One month into Life in Tanzania
On the 20th November 2017, two Jesuit Mission volunteers Matthew and Rebecca travelled from the UK to Tanzania. They have chosen to step out of their comfort zone and give their time to Jesuit Missions to experience a whole new culture, serve communities and put their faith into action. For six months they will be teaching in St Ignatius Jesuit school in the capital Dodoma.
One month into their journey, Rebecca gives us an update on how she’s getting past the original culture shock.
It’s mad how in such a short space of time a place where I only know a small amount of people, and which lacks home comforts, can still feel like ‘home’. I’m really enjoying my time here and living simply. As I reflect on the past month I’ve spent here, it’s interesting how the things which overwhelmed me when I first arrived no longer do. For example, not being able to have a hot shower, using my hands to eat and having to use squatting toilets in public places, having no television and no street lighting. However, it would be a huge lie if I said that I’m getting used to the heat and humidity of this part of the world as I’m really not.
A few weeks after arriving, the school broke up for the Christmas holidays. During this break Matthew and Rebecca spent some time at a language school in Morogoro, a five-hour drive from Dodoma, learning the local language of Swahili. Looking back at Matthew’s update after his first week, this was one thing he wished he’d learned before going and as we have learned from four Jesuits who travelled to India, learning the local language is very important when wanting to settle into a new culture.
In the short space of time spent at the language school, we were able to learn some of the key parts of the language. It was really interesting being able to learn about where the language originated from, origins of words and why the language has certain grammar rules. School life was intense as we had lectures, seminars and homework daily. It would be lie if I said I found the language easy to learn as I really didn’t, especially the pronunciation of some of the words (mchungaji being one of them). However, with some extra studying and practicing I’m slowly getting there.
Sounds like they had a taste of what it was like to be on the other side of teaching! While in Morogoro, they were also able to explore the area and have a taste of the local culture.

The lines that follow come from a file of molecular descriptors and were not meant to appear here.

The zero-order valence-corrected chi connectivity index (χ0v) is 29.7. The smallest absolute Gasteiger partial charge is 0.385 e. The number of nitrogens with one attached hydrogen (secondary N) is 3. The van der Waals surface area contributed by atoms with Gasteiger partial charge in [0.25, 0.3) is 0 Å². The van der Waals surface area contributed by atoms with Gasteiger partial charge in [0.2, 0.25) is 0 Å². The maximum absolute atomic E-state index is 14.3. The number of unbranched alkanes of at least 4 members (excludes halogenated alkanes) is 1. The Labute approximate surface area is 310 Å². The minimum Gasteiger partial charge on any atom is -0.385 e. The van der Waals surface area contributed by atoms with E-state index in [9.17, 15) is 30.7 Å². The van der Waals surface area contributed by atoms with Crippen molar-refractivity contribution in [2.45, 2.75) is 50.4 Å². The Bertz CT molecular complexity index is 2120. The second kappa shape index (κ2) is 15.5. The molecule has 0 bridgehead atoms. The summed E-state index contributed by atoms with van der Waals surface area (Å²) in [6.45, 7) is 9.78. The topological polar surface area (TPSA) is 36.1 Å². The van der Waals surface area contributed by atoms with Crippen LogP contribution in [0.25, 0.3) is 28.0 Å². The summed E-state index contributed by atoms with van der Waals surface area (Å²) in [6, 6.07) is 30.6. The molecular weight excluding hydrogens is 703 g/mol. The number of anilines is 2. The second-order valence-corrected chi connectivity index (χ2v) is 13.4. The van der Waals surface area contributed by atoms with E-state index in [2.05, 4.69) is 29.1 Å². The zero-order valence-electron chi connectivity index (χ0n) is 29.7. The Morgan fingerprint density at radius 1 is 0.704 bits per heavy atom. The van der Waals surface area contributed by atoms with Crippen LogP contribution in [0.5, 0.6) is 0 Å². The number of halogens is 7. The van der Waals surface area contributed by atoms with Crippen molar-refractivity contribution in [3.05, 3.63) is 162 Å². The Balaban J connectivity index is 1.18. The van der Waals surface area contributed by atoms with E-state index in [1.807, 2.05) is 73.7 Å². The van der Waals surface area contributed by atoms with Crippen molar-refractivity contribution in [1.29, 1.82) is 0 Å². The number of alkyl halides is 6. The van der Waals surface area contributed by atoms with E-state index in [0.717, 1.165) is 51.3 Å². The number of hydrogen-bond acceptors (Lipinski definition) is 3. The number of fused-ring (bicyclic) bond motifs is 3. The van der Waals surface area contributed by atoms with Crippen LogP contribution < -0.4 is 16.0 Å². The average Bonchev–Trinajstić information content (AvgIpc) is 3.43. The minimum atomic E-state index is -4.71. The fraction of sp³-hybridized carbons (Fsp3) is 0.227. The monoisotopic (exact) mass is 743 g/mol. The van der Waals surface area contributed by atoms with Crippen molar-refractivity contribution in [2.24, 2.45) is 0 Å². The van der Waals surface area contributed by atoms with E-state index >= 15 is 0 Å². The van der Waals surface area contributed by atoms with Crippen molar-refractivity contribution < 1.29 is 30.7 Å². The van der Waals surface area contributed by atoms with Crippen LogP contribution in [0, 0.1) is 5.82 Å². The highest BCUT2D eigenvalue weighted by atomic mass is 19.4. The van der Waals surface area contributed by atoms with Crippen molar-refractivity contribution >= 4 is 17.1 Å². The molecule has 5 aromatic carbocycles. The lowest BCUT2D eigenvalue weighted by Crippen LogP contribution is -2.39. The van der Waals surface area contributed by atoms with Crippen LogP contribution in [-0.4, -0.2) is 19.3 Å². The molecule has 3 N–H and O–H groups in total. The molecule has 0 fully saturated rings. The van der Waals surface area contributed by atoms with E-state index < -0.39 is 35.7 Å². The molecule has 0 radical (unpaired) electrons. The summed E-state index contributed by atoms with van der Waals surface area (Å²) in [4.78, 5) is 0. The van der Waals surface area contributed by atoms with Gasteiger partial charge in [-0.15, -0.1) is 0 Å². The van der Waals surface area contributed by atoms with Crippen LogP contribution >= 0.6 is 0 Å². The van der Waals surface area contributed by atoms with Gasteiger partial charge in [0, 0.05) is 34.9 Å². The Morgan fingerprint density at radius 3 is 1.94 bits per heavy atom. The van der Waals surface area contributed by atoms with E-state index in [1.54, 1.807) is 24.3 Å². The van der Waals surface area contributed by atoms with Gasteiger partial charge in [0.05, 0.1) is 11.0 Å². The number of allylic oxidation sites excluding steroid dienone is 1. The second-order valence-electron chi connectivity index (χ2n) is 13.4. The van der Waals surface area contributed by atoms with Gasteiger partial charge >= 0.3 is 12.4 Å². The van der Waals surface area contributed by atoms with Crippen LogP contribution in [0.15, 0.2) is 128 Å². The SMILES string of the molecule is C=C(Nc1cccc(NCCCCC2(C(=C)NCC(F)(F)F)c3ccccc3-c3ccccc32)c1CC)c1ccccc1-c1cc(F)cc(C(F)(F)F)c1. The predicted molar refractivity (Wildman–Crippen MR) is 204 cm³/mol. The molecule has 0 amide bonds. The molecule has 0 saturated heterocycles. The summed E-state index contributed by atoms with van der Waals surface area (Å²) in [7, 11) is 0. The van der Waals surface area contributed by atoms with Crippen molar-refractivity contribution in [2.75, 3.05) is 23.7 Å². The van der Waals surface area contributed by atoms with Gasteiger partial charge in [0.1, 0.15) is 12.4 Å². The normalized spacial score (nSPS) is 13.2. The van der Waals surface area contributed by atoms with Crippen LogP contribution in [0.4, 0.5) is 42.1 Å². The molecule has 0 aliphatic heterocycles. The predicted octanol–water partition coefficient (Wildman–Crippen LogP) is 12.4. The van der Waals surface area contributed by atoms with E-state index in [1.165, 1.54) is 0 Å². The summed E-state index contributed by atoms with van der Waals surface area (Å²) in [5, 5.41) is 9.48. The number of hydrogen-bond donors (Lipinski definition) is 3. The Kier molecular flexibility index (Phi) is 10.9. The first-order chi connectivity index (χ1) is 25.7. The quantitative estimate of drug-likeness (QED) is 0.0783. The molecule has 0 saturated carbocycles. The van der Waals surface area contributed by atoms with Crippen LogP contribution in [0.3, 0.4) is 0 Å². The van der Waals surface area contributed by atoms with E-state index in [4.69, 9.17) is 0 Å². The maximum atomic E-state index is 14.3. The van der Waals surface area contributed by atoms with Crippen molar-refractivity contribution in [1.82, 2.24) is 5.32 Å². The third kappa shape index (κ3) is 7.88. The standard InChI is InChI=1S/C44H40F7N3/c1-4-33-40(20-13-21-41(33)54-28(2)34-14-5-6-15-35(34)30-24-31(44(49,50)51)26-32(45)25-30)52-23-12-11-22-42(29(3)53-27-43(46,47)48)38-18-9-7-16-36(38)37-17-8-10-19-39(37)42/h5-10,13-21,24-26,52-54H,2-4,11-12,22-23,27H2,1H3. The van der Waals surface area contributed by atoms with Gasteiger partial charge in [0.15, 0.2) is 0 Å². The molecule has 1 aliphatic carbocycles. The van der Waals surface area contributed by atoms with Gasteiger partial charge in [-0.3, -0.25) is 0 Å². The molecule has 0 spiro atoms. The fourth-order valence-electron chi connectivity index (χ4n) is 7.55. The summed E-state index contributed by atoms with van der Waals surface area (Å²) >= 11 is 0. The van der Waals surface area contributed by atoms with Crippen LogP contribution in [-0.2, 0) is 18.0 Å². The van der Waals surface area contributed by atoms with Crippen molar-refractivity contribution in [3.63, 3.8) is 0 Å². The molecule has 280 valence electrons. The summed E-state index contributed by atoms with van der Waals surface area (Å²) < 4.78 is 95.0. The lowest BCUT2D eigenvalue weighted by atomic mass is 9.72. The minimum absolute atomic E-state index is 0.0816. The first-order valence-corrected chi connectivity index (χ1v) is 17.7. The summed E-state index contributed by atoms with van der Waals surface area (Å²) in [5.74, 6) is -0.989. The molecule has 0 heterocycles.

Messai is one of the local village tribes in Morogoro. Every Saturday members of the tribe, mainly the men, will dress in their tribal clothing and will gather at the market to socialise and to buy and sell cows and goats. It was really interesting to meet members of the tribe and to hear about their culture.
On Sunday, we hiked for three hours up the Ulguru Mountains to a place called Morning Side. Our legs well and truly burned as we hiked, however, the glorious green view we got to witness once we arrived at Morning Side was breathtaking and a gentle reminder that ‘He is greater than the highs and the lows.’
Christmas away from your family and friends can be difficult, but Rebecca speaks of how refreshing it has been to have more time to reflect on the true meaning of Christmas.
I’ve found it so refreshing this year not being caught up with the hustle and bustle of the Christmas season like I would have done at home. I’ve loved being able to take a step back from all the noise and consumerism which happens at this time of year and instead have spent time reflecting on the true meaning of Christmas and how I can best prepare myself for the wonderful gift that we celebrate on this day.
Now the Christmas break is over, Rebecca and Matthew will be returning to teaching. We wish them well and look forward to their next update.
You can read their next update here.
Are you interested in volunteering with Jesuit Missions? Are you drawn to serving others, while gaining experience with an International NGO? You can read more volunteer stories here as well as read more information about how you can get involved and make a real difference to the lives of some of the world’s most marginalised communities.